Thursday, October 30, 2008

Haunted Sky

It is with ghoulish pleasure that I present you with 13 spine-tingling Halloween treats— of a celestial nature. There’s something here for everyone: naked-eye stargazers, telescope observers, and armchair astronomers who just want their eyeballs exquisitely tortured with devilishly detailed astronomical imagery.

Keep reading, but only if you’re brave enough to whistle in a stellar graveyard.

1) The Coffin (naked eye)
Hanging just above the western horizon after sunset— and northwest of bright Jupiter— is the summer constellation Ophiuchus (oh-fee-YOU-kuss) the Serpent Handler. A number of the brightest stars in this constellation form the asterism (recognizable star pattern) called the Coffin, which looks like an old-fashioned casket with a pointed head.

Star maps created with Your Sky

2) Little Ghost Nebula NGC6369 (armchair)
This faint planetary nebula in Ophiuchus currently trails just behind Venus. A planetary nebula is a dying star, that is, it’s the stellar material (gas and dust) being puffed off during a moderate-sized star’s death throes.

Normally, a medium- to large-aperture (diameter) telescope is required to view the Little Ghost. However, it’s currently too low in the west after dark to get a good view. Find bright Venus in the western sky at sunset, and imagine the Little Ghost floating right behind her. Then just stare zombie-like at this beguiling image taken by the Hubble Space Telescope.

Little Ghost Nebula
Source: NASA and The Hubble Heritage Team (STScI/AURA)

3) Snake Nebula B72 (armchair)
This tortuous dark nebula in Ophiuchus is just west of the Little Ghost. A dark nebula is a dense interstellar cloud that obscures light from the stars behind it. To the observer, it looks deceivingly like a void in space. In this case, the Snake is obscuring the rich star fields of the Summer Milky Way.

Although the Snake Nebula can be viewed telescopically, it’s currently too low in the west after dark to be visible. Your consolation prize is this image that practically hisses.

Snake Nebula
Source: Tom McQuillan/Adam Block/NOAO/AURA/NSF

4) Ghost of a Cheerio M57 (telescope)
This alternate name for the Ring Nebula perfectly describes the planetary nebula’s spectral, smoke ring appearance. It can be viewed satisfactorily in even a small telescope. However, you’ll need substantial aperture, a dark sky, and a good eye to spot the faint central star that’s dying and throwing off all the ghostly material.

Look for M57 in Lyra the Harp, south of the Summer Triangle star Vega.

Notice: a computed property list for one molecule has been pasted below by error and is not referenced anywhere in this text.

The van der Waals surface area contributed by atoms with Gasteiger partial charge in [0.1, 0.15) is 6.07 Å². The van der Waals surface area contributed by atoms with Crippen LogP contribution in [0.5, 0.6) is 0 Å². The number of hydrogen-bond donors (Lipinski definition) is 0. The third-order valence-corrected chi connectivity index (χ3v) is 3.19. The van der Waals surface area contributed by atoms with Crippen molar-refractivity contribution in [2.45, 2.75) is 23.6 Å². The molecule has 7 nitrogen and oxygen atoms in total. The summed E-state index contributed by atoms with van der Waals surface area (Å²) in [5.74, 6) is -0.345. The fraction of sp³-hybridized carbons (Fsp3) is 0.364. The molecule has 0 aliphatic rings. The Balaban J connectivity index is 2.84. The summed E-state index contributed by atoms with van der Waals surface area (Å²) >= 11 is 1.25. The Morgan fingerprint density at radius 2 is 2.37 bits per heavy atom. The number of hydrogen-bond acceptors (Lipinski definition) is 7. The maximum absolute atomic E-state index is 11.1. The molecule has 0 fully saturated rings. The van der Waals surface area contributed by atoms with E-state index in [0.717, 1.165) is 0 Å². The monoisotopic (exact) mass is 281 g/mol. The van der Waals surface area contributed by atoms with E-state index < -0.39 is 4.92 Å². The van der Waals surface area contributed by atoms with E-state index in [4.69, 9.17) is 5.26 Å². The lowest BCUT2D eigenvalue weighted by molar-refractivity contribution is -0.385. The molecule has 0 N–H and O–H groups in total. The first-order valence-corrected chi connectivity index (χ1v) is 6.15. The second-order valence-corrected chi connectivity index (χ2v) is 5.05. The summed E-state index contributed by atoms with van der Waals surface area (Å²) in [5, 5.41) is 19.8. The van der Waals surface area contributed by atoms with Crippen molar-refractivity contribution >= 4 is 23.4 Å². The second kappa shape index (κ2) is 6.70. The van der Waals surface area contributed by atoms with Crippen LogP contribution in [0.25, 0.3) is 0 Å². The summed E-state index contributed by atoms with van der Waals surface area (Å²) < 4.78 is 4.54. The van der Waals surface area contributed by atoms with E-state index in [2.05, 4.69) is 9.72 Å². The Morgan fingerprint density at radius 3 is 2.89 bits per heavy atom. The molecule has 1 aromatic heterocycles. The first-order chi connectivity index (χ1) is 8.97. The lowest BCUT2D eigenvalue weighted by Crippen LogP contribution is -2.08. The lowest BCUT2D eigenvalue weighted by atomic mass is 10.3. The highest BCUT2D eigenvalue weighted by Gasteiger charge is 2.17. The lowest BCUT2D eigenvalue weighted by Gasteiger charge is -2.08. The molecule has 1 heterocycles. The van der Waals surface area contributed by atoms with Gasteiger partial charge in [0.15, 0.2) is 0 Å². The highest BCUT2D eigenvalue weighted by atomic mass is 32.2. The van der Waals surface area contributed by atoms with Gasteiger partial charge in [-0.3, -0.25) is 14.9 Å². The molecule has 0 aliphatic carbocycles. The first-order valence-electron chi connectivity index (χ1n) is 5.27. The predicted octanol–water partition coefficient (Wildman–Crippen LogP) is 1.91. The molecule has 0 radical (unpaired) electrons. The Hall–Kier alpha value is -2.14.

5) Job’s Coffin (naked eye)
High overhead in the little constellation Delphinus (dell-FINE-uss) the Dolphin is the asterism known as Job’s Coffin, a quadrilateral of four stars. Look for the Dolphin sandwiched between two geometrical shapes: east of the Summer Triangle and west of the Great Square of Pegasus.

6) Cocoon Nebula IC5146 (armchair)
North of the Dolphin in the constellation Cygnus the Swan, near the bright Summer Triangle star Deneb, is the mysterious Cocoon Nebula. This large diffuse nebula is a stellar nursery, a cloud of gas and dust where new stars are forming. Because of its low surface brightness, it’s a very challenging object to observe and is perhaps best left to the seasoned observers with large-aperture telescopes. As for the rest of us, let’s ponder what else might be hatching in that cocoon while we examine this image taken at Kitt Peak Observatory.

Cocoon Nebula
Source: Julie and Jessica Garcia/Adam Block/NOAO/AURA/NSF

7) Demon Star (naked eye)
Face north. Rising in the northeast is the constellation Perseus the Hero, which contains the notorious variable star Algol, aka the Demon Star or the Ghoul Star. Algol is a double star, and its orbiting companion star eclipses it like clockwork every 2.8 days. This makes Algol’s brightness dip suddenly and dramatically. Perhaps this eerie effect is what led the ancient Greeks to consider Algol the decapitated head of Medusa, being brandished by her slayer, Perseus. Medusa was the snake-haired creature whose frightful appearance turned anyone who looked upon her to stone. Look for Perseus just northeast of the Lazy W asterism of Cassiopeia.

8) Cat’s Eye Nebula NGC6543 (telescope)